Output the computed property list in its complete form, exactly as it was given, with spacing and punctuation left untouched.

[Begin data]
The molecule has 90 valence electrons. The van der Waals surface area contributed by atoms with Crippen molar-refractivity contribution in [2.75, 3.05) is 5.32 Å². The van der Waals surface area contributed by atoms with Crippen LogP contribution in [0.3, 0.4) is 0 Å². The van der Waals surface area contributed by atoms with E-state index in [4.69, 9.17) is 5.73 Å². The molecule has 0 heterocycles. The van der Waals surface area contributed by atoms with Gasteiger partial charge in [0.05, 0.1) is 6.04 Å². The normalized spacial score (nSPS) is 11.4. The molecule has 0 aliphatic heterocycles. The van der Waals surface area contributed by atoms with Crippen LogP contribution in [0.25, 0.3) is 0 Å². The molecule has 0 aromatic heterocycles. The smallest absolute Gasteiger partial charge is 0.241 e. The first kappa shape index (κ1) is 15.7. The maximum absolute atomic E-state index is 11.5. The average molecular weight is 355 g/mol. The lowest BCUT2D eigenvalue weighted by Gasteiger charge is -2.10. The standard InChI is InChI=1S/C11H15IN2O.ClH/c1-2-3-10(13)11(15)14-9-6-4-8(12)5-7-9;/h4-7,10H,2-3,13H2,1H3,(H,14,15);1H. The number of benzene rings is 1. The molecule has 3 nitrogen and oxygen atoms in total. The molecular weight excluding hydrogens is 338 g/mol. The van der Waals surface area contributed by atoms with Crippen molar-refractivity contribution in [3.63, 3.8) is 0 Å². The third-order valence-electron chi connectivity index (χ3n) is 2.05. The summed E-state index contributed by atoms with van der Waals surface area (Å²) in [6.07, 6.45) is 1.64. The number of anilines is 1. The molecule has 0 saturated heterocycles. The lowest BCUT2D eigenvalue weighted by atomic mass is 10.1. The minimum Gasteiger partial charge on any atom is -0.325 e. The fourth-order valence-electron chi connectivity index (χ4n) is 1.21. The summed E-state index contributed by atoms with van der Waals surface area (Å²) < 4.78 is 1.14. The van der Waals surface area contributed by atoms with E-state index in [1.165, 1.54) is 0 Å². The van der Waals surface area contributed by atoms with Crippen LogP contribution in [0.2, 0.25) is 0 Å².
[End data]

The molecule has 90 valence electrons. The van der Waals surface area contributed by atoms with Crippen molar-refractivity contribution in [2.75, 3.05) is 5.32 Å². The van der Waals surface area contributed by atoms with Crippen LogP contribution in [0.3, 0.4) is 0 Å². The van der Waals surface area contributed by atoms with E-state index in [4.69, 9.17) is 5.73 Å². The molecule has 0 heterocycles. The van der Waals surface area contributed by atoms with Gasteiger partial charge in [0.05, 0.1) is 6.04 Å². The normalized spacial score (nSPS) is 11.4. The molecule has 0 aliphatic heterocycles. The van der Waals surface area contributed by atoms with Crippen LogP contribution in [0.25, 0.3) is 0 Å². The molecule has 0 aromatic heterocycles. The smallest absolute Gasteiger partial charge is 0.241 e. The first kappa shape index (κ1) is 15.7. The maximum absolute atomic E-state index is 11.5. The average molecular weight is 355 g/mol. The lowest BCUT2D eigenvalue weighted by Gasteiger charge is -2.10. The standard InChI is InChI=1S/C11H15IN2O.ClH/c1-2-3-10(13)11(15)14-9-6-4-8(12)5-7-9;/h4-7,10H,2-3,13H2,1H3,(H,14,15);1H. The number of benzene rings is 1. The molecule has 3 nitrogen and oxygen atoms in total. The molecular weight excluding hydrogens is 338 g/mol. The van der Waals surface area contributed by atoms with Crippen molar-refractivity contribution in [3.63, 3.8) is 0 Å². The third-order valence-electron chi connectivity index (χ3n) is 2.05. The summed E-state index contributed by atoms with van der Waals surface area (Å²) in [6.07, 6.45) is 1.64. The number of anilines is 1. The molecule has 0 saturated heterocycles. The lowest BCUT2D eigenvalue weighted by atomic mass is 10.1. The minimum Gasteiger partial charge on any atom is -0.325 e. The fourth-order valence-electron chi connectivity index (χ4n) is 1.21. The summed E-state index contributed by atoms with van der Waals surface area (Å²) < 4.78 is 1.14. The van der Waals surface area contributed by atoms with E-state index in [1.165, 1.54) is 0 Å². The van der Waals surface area contributed by atoms with Crippen LogP contribution in [0.2, 0.25) is 0 Å².